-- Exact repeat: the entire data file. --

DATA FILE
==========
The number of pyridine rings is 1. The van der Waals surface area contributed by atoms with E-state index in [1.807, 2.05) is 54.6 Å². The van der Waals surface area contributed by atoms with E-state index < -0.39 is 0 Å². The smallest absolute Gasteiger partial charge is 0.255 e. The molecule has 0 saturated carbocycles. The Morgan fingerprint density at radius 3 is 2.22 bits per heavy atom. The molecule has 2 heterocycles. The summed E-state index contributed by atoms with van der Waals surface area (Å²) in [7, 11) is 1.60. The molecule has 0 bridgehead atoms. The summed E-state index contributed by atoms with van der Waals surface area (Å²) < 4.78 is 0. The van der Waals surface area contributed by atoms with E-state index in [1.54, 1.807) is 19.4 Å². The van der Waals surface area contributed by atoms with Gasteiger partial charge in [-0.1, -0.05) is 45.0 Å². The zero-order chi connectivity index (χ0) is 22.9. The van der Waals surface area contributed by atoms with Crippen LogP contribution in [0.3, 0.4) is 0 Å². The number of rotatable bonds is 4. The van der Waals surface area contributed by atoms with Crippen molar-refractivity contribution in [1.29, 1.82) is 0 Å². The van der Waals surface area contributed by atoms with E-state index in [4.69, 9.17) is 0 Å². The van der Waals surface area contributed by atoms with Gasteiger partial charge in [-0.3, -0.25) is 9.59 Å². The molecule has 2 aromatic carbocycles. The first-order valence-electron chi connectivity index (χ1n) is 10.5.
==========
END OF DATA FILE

The number of pyridine rings is 1. The van der Waals surface area contributed by atoms with E-state index in [1.807, 2.05) is 54.6 Å². The van der Waals surface area contributed by atoms with E-state index < -0.39 is 0 Å². The smallest absolute Gasteiger partial charge is 0.255 e. The molecule has 0 saturated carbocycles. The Morgan fingerprint density at radius 3 is 2.22 bits per heavy atom. The molecule has 2 heterocycles. The summed E-state index contributed by atoms with van der Waals surface area (Å²) in [7, 11) is 1.60. The molecule has 0 bridgehead atoms. The summed E-state index contributed by atoms with van der Waals surface area (Å²) < 4.78 is 0. The van der Waals surface area contributed by atoms with E-state index in [1.54, 1.807) is 19.4 Å². The van der Waals surface area contributed by atoms with Gasteiger partial charge in [-0.1, -0.05) is 45.0 Å². The zero-order chi connectivity index (χ0) is 22.9. The van der Waals surface area contributed by atoms with Crippen LogP contribution in [0.3, 0.4) is 0 Å². The number of rotatable bonds is 4. The van der Waals surface area contributed by atoms with Crippen molar-refractivity contribution in [1.29, 1.82) is 0 Å². The van der Waals surface area contributed by atoms with E-state index in [4.69, 9.17) is 0 Å². The van der Waals surface area contributed by atoms with Gasteiger partial charge in [-0.3, -0.25) is 9.59 Å². The molecule has 2 aromatic carbocycles. The first-order valence-electron chi connectivity index (χ1n) is 10.5.